"Anybody that thinks that as a nation we're going to be fully prepared by what we in Washington do is deceiving themselves," says Frist. "And at the end of the day if something happens right now, right where we're sitting, or where our viewers are listening, what would they do? Who would they call? Where would they go? Would they be able to recognize it? What medicines would they take? Very few of those could be answered."
That's why Sen. Frist took it upon himself to write a book for the average American on what to do in case of bio-terrorism. First and most important, he says, each family should set up a "safe room" where they could gather in case of an attack. "You want to have this room as self-contained as you possibly can," he says.
And in it, keep a fan or heater, canned food, bottled water, spare clothes, and a battery-powered radio or television set, and a set of masks: "Masks are important. But when you buy one, you want to look for this N-95 certification." He suggests keeping sticky tape on hand, and sealing up the doors and windows in your safe room if there's news of a chemical or biological release.
But it is not that simple with what most experts agree is the most frightening of the biological weapons – something contagious like smallpox.
Would doctors who couldn't recognize smallpox a year ago be able to recognize it now? "Much more likely," says Thompson. "We are educating the emergency room workers and the general practitioners, and the doctors through a series of e-mails, through a series of pamphlets, through a series of articles that are put out weekly by CDC in Atlanta."
The way to treat smallpox is to be sure to administer the vaccine within two weeks of exposure. Until the Sept. 11 attacks, the United States had only up to 15 million doses of vaccine on hand, with plans to make more by the middle of the decade. But that is all changed.
"We will have in our inventory by the end of this year, a vaccine for smallpox for every man, woman and child in America. And we're developing plans on how we would set up the system to get this vaccine out to individuals, if in case there was a smallpox epidemic," Thompson says.
It is now not possible for most Americans to get vaccinated for smallpox. "First off, there's no question that the first responders, those people that are going to be in the emergency wards, should be the first ones," Thompson told Wallace. "And since you do not fit that category, you're not going to be the first one that's vaccinated."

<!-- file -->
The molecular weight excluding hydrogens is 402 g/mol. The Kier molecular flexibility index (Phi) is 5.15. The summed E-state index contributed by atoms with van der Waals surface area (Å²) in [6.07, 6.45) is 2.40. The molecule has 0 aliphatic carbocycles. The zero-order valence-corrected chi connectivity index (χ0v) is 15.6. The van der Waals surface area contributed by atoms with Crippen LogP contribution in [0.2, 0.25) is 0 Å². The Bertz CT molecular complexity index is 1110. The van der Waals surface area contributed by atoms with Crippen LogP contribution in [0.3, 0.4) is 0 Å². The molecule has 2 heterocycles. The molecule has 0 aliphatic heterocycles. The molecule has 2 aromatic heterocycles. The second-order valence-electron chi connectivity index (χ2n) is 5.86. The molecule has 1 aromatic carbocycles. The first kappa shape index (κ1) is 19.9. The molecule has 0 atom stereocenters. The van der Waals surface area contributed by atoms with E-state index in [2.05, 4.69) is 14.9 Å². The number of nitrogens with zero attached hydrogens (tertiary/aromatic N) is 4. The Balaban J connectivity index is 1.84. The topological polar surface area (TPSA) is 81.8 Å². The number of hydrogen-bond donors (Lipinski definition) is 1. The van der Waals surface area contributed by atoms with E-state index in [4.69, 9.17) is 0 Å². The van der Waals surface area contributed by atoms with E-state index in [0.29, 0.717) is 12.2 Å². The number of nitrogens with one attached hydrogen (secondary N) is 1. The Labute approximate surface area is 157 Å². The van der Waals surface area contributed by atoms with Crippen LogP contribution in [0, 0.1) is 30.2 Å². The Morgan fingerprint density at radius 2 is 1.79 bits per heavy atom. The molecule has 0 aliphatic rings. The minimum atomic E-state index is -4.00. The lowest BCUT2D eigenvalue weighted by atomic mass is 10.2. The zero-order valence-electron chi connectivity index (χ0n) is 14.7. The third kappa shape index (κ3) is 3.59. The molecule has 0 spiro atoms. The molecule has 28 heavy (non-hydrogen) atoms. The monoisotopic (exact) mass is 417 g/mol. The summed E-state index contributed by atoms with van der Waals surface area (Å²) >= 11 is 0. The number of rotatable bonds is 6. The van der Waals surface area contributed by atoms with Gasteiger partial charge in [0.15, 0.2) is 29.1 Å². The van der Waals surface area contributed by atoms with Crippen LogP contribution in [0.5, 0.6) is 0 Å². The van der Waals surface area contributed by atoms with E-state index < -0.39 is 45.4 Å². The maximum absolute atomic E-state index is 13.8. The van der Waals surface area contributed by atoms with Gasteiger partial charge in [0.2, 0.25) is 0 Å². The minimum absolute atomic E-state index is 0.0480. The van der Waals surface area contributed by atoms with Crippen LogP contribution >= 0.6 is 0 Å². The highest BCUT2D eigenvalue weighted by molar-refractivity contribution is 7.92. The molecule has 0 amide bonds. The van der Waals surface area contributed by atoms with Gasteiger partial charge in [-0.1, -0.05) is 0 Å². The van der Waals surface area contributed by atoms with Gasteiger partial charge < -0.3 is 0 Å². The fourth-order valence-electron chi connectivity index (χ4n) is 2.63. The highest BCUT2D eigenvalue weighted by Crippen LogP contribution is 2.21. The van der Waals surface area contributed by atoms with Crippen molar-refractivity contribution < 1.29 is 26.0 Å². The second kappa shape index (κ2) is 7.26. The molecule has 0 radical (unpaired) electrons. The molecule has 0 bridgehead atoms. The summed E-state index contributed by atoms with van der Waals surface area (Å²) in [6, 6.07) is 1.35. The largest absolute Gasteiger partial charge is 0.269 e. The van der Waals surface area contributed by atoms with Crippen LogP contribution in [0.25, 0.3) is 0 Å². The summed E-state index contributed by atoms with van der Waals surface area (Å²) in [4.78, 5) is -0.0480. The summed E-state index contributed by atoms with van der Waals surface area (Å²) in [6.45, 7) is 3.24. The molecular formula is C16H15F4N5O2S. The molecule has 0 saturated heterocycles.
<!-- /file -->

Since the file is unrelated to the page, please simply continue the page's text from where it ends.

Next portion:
Why not vaccinate everybody? "There are some consequences," Thompson says. "About two to four individuals out of every million people vaccinated by the smallpox vaccine could die. And approximately another 18 could suffer some consequences - inflammation of the brain. So there are consequences."
"Right now that fundamental question of: should you, do you have the right to get, have access to that vaccine," says Frist. "That has not yet been answered by either the American people or our government."
"I think the federal government, the state government and local government has a huge responsibility to give you the information so that you can best make that decision," Frist says.
Frist thinks there will be a biological attack in the United States with the intent to kill. "We know our intelligence community knows over 12 countries have developed offensive, biological weapons programs. And in this day and time, especially being at war, when we know that people have ill will against us, it only makes sense. It only makes sense that those weapons are likely to be used," he says.
Thompson agrees: "I think there's going to be more. I think, because of the kind of times that we live in, that we have to anticipate that."
Thompson has a tough job. "Some people think it's the toughest job in the federal government," Thompson says. "Three hundred and fifty different programs, and it covers the whole watershed of what human beings need and want in America."
But, Thompson says, the country has made progress: "The truth of the matter is, we are better prepared than we have ever been in America. People don't realize how far we've come. Where we started from and where we are today. Am I satisfied? No. Will I ever be satisfied? I hope not."
The public health and bio-terrorism experts we spoke with seem to agree that, for the first time, the government is finally taking the threat of biological terrorism seriously, and putting the resources needed into protecting us. Are we there yet? No, but we're certainly closer than we were last September.